The Real Estate Institute for Western Australia (REIWA) is urging the state government to provide stamp duty concessions for seniors looking to downsize.

Western Australia's 65-and-above population is projected to grow by 40% to around 500,000 by 2026, according to a recent report by the Department of Communities and Housing. These seniors could struggle to get a suitable home if the current tax scheme stays in place, said REIWA president Damian Collins.

"While housing affordability impacts everyone, seniors over the age of 65 are especially affected because of their specific housing needs that change over the years, reduced income and limited borrowing capacity," he said.

Also read: WA unveils stamp duty rebates for off-the-plan purchases

Around seven in 10 dwellings in the state have three to four bedrooms, with only 24% of families living in these homes. This could suggest that many are finding it hard to downsize.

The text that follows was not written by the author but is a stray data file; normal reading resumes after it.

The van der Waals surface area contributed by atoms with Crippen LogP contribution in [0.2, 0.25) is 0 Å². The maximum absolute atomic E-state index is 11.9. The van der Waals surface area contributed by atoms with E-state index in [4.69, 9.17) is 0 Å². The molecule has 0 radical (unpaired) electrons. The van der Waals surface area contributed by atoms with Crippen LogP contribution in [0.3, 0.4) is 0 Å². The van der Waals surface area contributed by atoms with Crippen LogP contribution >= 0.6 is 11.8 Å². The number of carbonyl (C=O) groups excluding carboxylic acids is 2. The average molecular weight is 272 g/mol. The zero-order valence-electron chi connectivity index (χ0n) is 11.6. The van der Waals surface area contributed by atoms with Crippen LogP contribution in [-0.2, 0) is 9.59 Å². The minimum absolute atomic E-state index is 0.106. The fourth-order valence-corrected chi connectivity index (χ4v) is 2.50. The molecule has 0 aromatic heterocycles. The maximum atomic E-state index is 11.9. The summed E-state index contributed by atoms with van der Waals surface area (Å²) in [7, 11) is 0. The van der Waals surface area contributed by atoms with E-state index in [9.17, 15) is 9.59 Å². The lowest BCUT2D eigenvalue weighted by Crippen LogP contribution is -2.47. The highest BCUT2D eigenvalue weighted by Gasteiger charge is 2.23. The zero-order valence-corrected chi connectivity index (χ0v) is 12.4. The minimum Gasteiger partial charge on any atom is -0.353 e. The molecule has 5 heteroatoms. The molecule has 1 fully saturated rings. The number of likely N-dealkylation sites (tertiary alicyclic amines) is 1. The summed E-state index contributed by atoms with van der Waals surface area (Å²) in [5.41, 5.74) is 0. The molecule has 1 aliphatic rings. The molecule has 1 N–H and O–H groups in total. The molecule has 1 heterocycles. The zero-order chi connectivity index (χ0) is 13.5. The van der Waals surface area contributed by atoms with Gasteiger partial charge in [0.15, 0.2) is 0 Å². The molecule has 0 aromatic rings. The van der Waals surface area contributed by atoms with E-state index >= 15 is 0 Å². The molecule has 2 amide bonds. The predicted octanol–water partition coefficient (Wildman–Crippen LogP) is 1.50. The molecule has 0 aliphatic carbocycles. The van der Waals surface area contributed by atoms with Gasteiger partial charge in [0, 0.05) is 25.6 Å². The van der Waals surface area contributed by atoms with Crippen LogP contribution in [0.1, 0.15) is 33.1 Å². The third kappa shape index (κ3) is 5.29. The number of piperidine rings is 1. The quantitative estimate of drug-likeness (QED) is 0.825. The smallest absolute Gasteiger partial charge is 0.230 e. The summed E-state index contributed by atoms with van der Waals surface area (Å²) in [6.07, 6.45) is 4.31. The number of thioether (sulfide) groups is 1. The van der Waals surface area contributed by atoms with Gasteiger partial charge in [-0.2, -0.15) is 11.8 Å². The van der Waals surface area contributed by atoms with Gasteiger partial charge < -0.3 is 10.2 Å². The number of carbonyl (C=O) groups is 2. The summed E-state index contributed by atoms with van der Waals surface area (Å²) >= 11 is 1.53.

"In order to ensure that WA has the right mix of housing options and diversity needed to meet the changing needs of the community, the state government should be looking at ways in which to reduce the impact of stamp duty on the mobility of housing stock," Collins said.

Helping seniors downsize, Collins believes, would make large properties available for growing families and free up properties with bigger blocks for development. It would also allow more housing diversity in the established areas.

In Victoria, pensioners are not charged stamp duty if they purchase a downsized dwelling with a price tag of up to $330,000. The state provides concessions for properties with prices above the limit. Concessions are also available for seniors in Northern Territory and the Australian Capital Territory.

"If they are able to put these in place, there's no reason why WA can't do the same. With the 2021 state election fast approaching, the WA government needs to take a leadership role in the matter and look at reducing stamp duty for seniors," Collins said.